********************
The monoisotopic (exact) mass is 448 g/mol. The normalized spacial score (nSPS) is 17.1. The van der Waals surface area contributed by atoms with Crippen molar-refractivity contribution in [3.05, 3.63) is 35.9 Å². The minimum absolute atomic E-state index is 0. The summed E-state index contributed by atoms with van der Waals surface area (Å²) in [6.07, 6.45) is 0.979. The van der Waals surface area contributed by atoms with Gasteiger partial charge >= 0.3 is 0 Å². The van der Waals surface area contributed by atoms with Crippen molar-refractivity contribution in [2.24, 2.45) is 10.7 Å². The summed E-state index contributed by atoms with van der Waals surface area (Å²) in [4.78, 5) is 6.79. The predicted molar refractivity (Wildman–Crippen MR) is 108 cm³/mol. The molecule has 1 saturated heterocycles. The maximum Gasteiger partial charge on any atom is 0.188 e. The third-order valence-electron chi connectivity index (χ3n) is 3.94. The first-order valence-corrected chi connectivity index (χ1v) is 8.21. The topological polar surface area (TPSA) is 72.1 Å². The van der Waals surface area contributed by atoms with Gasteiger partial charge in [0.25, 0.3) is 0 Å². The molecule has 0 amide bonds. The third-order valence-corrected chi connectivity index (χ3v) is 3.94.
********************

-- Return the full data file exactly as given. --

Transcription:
The monoisotopic (exact) mass is 448 g/mol. The normalized spacial score (nSPS) is 17.1. The van der Waals surface area contributed by atoms with Crippen molar-refractivity contribution in [3.05, 3.63) is 35.9 Å². The minimum absolute atomic E-state index is 0. The summed E-state index contributed by atoms with van der Waals surface area (Å²) in [6.07, 6.45) is 0.979. The van der Waals surface area contributed by atoms with Gasteiger partial charge >= 0.3 is 0 Å². The van der Waals surface area contributed by atoms with Crippen molar-refractivity contribution in [2.24, 2.45) is 10.7 Å². The summed E-state index contributed by atoms with van der Waals surface area (Å²) in [4.78, 5) is 6.79. The predicted molar refractivity (Wildman–Crippen MR) is 108 cm³/mol. The molecule has 1 saturated heterocycles. The maximum Gasteiger partial charge on any atom is 0.188 e. The third-order valence-electron chi connectivity index (χ3n) is 3.94. The first-order valence-corrected chi connectivity index (χ1v) is 8.21. The topological polar surface area (TPSA) is 72.1 Å². The van der Waals surface area contributed by atoms with Gasteiger partial charge in [0.25, 0.3) is 0 Å². The molecule has 0 amide bonds. The third-order valence-corrected chi connectivity index (χ3v) is 3.94.